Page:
WASHINGTON — The Fund for Veterans Education will award more than $4 million in college scholarships over the next two years as part of a campaign to fill funding gaps in military education benefits.

“These veterans did the job that was asked of them, but today’s GI Bill doesn’t do its job,” Matt Boulay, president of the fund, said at a Washington event Thursday launching the campaign. “Today’s benefits cover just a fraction of the cost of getting a college degree.”

The group will announce its first 100 scholarship winners — at least one from each state — over the next two weeks. The scholarships cover all tuition, fees and book costs beyond what the veterans and troops receive via military education benefits.

Currently, the maximum education benefit available to active-duty troops who served in Iraq or Afghanistan is about $13,000 a year, according to the Department of Veterans Affairs. But statistics from the College Board show expenses at in-state colleges average nearly $16,000, and out-of-state students pay upwards of $26,000.

Benefits for guardsmen and reservists are even smaller, averaging about $5,300 a year, and require those troops to stay in the service while they receive the benefit.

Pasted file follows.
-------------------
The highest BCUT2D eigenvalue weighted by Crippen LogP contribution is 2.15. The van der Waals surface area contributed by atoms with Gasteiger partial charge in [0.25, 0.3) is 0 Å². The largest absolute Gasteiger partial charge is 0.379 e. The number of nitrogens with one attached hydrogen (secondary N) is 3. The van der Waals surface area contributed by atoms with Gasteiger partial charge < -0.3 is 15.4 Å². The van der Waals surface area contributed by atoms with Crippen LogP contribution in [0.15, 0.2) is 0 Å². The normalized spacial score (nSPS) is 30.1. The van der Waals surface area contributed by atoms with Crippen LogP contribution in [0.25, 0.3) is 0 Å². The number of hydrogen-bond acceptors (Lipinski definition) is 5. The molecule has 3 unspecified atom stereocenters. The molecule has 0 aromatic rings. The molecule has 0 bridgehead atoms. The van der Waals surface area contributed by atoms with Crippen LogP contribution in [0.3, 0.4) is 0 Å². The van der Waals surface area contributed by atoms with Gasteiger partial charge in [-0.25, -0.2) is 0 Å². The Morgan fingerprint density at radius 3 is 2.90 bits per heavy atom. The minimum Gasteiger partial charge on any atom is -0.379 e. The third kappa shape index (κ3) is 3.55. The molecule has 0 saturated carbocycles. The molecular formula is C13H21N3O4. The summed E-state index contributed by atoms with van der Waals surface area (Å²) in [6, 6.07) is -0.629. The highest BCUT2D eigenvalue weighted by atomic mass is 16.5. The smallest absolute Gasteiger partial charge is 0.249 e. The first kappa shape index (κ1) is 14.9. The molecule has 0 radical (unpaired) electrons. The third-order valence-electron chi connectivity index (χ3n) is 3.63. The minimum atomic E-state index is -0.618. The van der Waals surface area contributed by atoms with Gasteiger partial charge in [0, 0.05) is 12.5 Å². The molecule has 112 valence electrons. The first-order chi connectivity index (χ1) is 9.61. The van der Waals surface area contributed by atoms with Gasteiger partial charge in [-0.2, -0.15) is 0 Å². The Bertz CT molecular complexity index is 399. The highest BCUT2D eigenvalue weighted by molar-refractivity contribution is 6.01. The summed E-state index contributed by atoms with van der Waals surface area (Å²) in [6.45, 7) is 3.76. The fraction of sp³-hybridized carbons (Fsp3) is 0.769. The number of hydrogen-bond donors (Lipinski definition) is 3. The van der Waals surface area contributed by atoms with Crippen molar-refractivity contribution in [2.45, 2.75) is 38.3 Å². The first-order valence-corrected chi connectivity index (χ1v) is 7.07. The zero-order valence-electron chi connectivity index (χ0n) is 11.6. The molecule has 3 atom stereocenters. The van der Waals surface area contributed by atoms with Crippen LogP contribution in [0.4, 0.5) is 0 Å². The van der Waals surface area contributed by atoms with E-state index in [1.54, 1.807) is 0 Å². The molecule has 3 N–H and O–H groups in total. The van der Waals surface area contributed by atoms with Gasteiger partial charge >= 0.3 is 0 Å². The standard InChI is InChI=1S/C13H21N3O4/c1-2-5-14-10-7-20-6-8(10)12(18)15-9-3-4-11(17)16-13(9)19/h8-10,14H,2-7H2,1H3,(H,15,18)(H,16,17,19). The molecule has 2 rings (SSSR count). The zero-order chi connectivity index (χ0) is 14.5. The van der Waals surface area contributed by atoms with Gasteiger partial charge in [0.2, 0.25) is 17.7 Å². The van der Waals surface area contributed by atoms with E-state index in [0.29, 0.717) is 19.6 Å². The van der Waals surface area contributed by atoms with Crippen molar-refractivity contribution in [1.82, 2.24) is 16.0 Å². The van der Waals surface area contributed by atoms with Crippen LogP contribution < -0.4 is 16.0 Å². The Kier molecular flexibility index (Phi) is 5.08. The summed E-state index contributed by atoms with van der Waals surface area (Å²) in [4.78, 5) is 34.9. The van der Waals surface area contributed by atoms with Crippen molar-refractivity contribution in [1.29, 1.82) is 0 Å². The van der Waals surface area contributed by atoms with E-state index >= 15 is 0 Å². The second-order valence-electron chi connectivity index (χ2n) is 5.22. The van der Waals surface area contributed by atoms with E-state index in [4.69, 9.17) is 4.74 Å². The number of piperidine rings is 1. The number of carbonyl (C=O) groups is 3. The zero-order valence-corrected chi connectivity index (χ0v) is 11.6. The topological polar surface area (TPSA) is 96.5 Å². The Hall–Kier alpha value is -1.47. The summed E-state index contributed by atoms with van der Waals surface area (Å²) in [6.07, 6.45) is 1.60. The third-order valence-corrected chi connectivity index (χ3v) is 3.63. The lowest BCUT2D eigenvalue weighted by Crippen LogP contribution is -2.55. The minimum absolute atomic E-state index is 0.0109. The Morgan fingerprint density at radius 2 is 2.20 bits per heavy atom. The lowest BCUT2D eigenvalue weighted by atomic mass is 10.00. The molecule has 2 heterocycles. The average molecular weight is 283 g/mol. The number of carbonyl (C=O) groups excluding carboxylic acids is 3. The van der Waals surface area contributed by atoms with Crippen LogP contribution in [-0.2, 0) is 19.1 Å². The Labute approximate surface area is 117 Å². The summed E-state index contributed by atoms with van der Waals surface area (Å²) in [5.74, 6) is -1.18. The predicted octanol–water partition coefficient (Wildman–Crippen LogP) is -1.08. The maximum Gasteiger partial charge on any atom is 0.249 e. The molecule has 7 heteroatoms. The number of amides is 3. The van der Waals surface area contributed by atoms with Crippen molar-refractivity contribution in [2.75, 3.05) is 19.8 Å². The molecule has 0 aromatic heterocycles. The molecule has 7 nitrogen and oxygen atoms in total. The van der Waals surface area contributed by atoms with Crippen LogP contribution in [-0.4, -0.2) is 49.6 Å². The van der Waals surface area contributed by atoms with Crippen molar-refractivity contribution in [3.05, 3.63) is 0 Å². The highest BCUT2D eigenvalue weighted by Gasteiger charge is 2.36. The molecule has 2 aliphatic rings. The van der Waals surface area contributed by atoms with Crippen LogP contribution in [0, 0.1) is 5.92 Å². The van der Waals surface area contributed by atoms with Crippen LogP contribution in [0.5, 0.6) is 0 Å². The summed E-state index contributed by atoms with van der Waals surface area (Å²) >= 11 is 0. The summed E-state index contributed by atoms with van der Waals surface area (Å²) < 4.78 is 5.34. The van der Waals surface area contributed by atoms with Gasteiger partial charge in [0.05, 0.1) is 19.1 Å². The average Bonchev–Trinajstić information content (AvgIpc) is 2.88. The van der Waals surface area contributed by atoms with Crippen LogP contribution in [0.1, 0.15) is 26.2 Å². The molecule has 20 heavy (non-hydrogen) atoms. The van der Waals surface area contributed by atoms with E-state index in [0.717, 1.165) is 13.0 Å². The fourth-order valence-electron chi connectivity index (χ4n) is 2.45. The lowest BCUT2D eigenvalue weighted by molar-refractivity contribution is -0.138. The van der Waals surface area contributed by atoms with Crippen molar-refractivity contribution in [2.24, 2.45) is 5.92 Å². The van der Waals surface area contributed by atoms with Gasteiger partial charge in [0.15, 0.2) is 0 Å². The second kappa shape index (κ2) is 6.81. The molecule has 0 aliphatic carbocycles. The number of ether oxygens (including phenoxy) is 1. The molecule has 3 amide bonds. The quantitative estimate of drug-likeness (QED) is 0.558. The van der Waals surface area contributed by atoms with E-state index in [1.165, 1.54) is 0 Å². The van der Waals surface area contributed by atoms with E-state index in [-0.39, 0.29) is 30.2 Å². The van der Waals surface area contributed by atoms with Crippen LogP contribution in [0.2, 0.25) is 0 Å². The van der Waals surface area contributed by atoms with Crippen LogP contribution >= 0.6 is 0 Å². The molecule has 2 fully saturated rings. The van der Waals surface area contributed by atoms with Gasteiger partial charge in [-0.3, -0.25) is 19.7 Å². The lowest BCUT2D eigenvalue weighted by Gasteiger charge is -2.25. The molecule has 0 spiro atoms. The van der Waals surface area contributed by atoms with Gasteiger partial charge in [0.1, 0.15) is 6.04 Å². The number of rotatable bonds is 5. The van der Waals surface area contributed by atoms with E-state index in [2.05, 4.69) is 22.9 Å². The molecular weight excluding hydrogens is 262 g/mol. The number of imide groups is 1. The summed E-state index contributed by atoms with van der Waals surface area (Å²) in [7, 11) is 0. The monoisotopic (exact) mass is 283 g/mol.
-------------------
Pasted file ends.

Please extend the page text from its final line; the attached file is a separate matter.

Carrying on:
Fund officials said that that forces many young vets to either pick up large student loans to complete their degree or discourages them from attending college at all. According to their research, more than 30 percent of veterans eligible for the education benefits skip using any of that money.

Following the event, fund officials and the scholarship recipients visited lawmakers to lobby for updates in the GI Bill’s education benefits. Clifford Stanley, head of Scholarship America, said that when the measure was originally passed it radically shaped the lives of not just World War II veterans, but also the rest of the country.

“We know these veterans can be successful leaders and role models,” he said. “Now we just need to give them the opportunity.”

Although the initial 100 scholarship winners have already been selected, the fund is still accepting applications for future scholarships as part of their campaign.

Applicants must have served for at least 60 days in either Iraq or Afghanistan or must have been wounded in either combat theater; be enrolled in a undergraduate program, including technical schools; and have applied for all military benefits and federal needs-based grants.

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